McDonald Observatory & Partners Receive Federal Appropriation, Will Bring New Research Telescope to Texas

29 September 2003

Austin, Texas—A $3.25 million federal appropriation to The University of Texas at Austin McDonald Observatory, The University of New Mexico, and the Air Force will bring a new research telescope to McDonald. The appropriation will also fund major upgrades to the Hobby-Eberly Telescope (HET), one of the world’s largest optical telescopes.

U.S. Rep. Henry Bonilla (R-Texas) sponsored the appropriation. Mr. Bonilla represents the 23rd Congressional District, which encompasses much of West Texas, including McDonald Observatory. Bonilla’s role as a senior member of the Appropriations Committee and Defense Appropriations Subcommittee enabled him to secure funding for the Observatory. "Mr. Bonilla has been very supportive of this initiative," said Dr. Frank Bash, director of McDonald Observatory. "It was through his support that this was able to happen, and we’re grateful to him."

"This funding will mean great things for the McDonald Observatory and the people of West Texas," said Bonilla. "I’m proud to have played a role in securing this funding and look forward to the progress it will make."

The appropriation will bring the 1.8-meter telescope — known as the CCD Transit Instrument (CTI) — from New Mexico to McDonald Observatory. Locating CTI at McDonald rather than creating a new site for it will be a great cost-saver, because it will take advantage of McDonald’s infrastructure of skilled personnel, roads, and electricity. At McDonald, the telescope will also benefit from the darkest night skies in the continental U.S. for astronomical research.

"This project will foster a productive partnership between two state astronomy institutions," McDonald astronomer Dr. Dan Lester said of The Universities of Texas and New Mexico. To further that partnership, astronomers from The University of New Mexico will now be eligible to apply for usage of McDonald’s four research telescopes with the same "preferred-user" status that University of Texas astronomers have.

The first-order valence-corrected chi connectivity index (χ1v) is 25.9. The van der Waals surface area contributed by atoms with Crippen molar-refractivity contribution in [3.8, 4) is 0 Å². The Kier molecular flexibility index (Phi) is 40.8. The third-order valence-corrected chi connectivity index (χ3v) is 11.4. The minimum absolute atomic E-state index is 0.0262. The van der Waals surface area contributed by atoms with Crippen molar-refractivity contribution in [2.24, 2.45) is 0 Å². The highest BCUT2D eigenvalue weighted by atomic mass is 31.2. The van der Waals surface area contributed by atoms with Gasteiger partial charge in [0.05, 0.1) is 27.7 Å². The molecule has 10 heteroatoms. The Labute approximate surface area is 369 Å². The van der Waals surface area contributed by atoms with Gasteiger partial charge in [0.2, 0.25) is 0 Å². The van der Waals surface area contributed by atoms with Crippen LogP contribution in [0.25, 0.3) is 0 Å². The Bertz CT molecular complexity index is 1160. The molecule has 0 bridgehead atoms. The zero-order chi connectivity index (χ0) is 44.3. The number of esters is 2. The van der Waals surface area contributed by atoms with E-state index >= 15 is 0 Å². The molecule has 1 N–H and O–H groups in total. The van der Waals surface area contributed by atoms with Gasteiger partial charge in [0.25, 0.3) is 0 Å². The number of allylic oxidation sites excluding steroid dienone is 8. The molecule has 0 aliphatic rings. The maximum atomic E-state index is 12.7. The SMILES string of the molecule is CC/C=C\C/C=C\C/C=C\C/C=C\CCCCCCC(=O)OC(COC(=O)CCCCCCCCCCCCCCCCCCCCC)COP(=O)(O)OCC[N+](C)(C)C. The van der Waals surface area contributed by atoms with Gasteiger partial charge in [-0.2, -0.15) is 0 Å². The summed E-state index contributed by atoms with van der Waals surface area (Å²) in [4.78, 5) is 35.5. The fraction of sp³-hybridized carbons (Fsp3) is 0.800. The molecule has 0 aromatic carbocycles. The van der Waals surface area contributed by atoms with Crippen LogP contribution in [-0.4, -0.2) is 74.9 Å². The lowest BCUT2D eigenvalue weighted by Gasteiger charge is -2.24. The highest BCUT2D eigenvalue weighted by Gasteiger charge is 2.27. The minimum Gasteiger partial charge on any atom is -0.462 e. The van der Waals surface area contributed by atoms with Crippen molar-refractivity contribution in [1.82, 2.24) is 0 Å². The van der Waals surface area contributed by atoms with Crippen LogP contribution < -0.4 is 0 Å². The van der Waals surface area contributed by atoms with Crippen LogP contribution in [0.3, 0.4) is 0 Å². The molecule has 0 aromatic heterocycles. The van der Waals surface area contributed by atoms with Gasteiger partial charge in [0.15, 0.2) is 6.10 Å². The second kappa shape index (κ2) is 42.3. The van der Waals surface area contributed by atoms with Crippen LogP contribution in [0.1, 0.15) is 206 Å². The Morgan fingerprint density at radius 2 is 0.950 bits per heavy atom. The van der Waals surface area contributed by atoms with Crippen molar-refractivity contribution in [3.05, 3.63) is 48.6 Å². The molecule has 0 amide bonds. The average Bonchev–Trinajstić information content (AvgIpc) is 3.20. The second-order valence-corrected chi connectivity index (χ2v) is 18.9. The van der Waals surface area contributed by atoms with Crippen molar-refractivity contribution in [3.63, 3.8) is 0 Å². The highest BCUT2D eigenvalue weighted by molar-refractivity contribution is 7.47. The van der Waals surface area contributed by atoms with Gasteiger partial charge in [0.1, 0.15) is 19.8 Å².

It is expected that CTI will be up and running at McDonald within the next two years. The telescope was conceived and built by Dr. John McGraw of The University of New Mexico, who received his Ph.D. in astronomy from The University of Texas in 1977.

"CTI uses a novel detector array to create a large-scale image of one portion of the sky, night after night," McGraw says. "If anything changes or moves, this telescope will catch it. Those things include nearby asteroids, middle-distance supernovae, and distant active galaxies containing huge black holes that eat stars and gas for lunch."

Putting CTI at the same site as HET will provide great opportunities for researchers. "The combination of an imaging survey telescope (CTI) and a dedicated spectroscopic telescope (HET) is really powerful and unique," McGraw said. "Anything that CTI can detect, HET can get a spectrum of."

A spectrum of a star, galaxy, or other astronomical object provides information about its motion, temperature, and chemical content. A spectrum is made when the light from that object is broken into its component wavelengths, like a prism breaks visible light into a rainbow. HET specializes in this type of astronomy, called "spectroscopy."

Together, CTI and HET will work to:

  • map the structure of the Milky Way galaxy by looking at the distribution of stars of different types,
  • measure the mass in our galaxy to better understand the missing mass in our universe,
  • understand physical conditions in the centers of distant galaxies where black holes millions of times more massive than our Sun are pulling in stars and gas,
  • and investigate the distribution of material in the earliest galaxies.

Proposed upgrades for HET include greatly expanding the useful field-of-view of the telescope, and major improvements in the reflective coating of the mirrors. "Both improvements will provide major increases in the scientific productivity of HET," Bash said.

The appropriation will be administered by the Air Force Research Lab (AFRL) at Kirtland Air Force Base in Albuquerque.

This project is called NESSI, or The Near-Earth Space Surveillance Initiative. "Spin-off technology from CTI’s novel detector array applies to optical problems of interest to the Air Force," McGraw said.

According to Bash, "the technology developed will be useful as the Air Force looks for ways to improve space surveillance. Astronomers are expert at building and using ultra-sensitive detectors of objects which move across the sky and this expertise is very useful to the Air Force."

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